• It is important that we have realistic and appropriate expectations of the young person on the autism spectrum – these expectations will likely need to be reduced during times of transition.
  • Staff need to know and understand that children and young people with autism are likely to be particularly anxious during periods of change and transition. This may mean that their receptive language skills are diminished. Instructions will need to be given in accessible chunks and where possible, supported visually.
  • New rules of the class will need to be explained and presented in a visual way, so that pupils have the opportunity to process them and also have a concrete resource to which to refer back.
  • Visual reminders will also be needed to help children to understand and remember other new expectations and changes, such as assembly, dinner arrangements, movement around the school and the playground.
  • Where possible, consider developing a map of the new environment within the school building so that changes due to social distancing are clear. Again, this is a concrete, visual tool a child or young person can refer back to.
  • Seating arrangements within the classroom will need to be carefully considered. The children are likely to benefit from a consistent seating plan, and must know where they will sit in each lesson. Take into account sensory issues, a child or young person may find it difficult to work next to the door with corridor noise coming in for example, or next to a window where shadows move on the desk.
  • Many children and young people will need a key adult or mentor figure identified, with whom they can connect to help unpick worries and issues which arise. This can either take place as needed, or during more regular and structured mentoring sessions, as often as daily during initial transition phases.
  • Children and young people who find this kind of ‘face to face’, direct communication means of mentoring problematic, will need an alternative system through which they can raise their concerns and access support.
  • Consider procedures for break and lunchtimes which can often be the most stressful time of the day for children and young people with autism. These may now have changed due to social distancing. How will much needed lunch clubs, learning support rooms and quiet areas be made accessible? Again, pupils will need to be prepared for the changes, by providing images or bullet pointed rules for the new areas.
  • Safe spaces will also need consideration. The spaces used previously, may not be available or may need to be adapted. The child or young person, will need these changes to be presented to them visually. 
  • Some children and young people will benefit from support to create and use a ‘scale’ to help identify their anxiety and actions they can take to help manage it.
  • A relevant and up to date pupil profile which details areas of strength and difficulty, including achievements during home-learning is highly recommended, particularly when a pupil is moving to a new setting. Where appropriate, the child or young person’s pupil voice should feature within the profile. This profile should be shared with all staff.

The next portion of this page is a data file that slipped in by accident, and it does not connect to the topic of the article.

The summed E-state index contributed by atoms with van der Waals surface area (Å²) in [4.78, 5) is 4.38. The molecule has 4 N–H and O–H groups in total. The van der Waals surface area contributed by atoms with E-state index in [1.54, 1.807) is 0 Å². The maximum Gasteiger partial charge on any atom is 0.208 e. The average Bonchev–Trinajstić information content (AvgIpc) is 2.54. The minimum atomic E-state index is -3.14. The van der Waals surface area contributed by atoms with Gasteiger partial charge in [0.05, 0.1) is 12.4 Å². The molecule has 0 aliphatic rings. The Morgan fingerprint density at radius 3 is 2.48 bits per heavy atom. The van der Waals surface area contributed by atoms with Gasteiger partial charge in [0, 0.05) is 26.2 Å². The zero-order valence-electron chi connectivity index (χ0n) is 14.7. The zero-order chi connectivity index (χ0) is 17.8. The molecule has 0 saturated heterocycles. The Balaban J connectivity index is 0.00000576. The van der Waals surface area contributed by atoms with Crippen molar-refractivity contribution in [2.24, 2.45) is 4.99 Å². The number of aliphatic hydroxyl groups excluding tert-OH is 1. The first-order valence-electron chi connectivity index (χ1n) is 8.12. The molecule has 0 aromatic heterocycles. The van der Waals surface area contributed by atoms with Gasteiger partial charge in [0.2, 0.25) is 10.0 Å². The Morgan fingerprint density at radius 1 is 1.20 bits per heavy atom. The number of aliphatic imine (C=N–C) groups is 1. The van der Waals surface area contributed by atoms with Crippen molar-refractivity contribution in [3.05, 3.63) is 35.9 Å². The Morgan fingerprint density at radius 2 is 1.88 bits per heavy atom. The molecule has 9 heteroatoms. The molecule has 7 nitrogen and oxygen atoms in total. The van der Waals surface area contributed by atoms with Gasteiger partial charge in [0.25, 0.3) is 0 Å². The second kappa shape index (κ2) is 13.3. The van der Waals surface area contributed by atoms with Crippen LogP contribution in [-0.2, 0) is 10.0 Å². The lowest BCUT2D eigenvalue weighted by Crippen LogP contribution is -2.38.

• Profiles can be used to begin to develop relationships between staff and students. Key staff who might be new to the child or young person should create their own (brief) profile, with a photograph of themselves, so that the pupil can begin to ‘know’ them.
  • Whilst students are at home, positive links with key staff should be sustained or new staff introduced. For some children and young people, being able to talk or face-time staff, or perhaps play a game over the internet is beneficial. Contact does not have to be about ‘work’. For others, phone calls or face time is overwhelming. It might be best to communicate via email. It is important to bear safeguarding practice in mind when staff are communicating through social media platforms such as FaceTime.
  • Visual schedules and systems are essential to support the pupil’s understanding of new routines. These should be differentiated to suit the needs of the child. Some will show what is happening Now and Next perhaps followed by a motivating activity, others might show the routine for the entire morning.
  • Many children and young people will need regular movement breaks as part of their daily routine. During times of transition or change, anxiety may be heightened, and so more movement and/or sensory breaks will need to be built into their day.
  • Social stories can be a really useful resource to explain Covid 19, change, the reasons for change and to reassure children and young people. They should be differentiated and adapted to suit the age and receptive language level of the pupil.

 

Useful links:

 

Remember: All children and young people have had to adapt to significant changes, and many will be experiencing some anxiety. Best practice suggestions support strategies typically used for children and young people with autism will be beneficial for every pupil.

Time and resources spent supporting children and young people during this transition period and return to school will naturally facilitate enhanced attendance, engagement, progress and of course, positive experiences of education.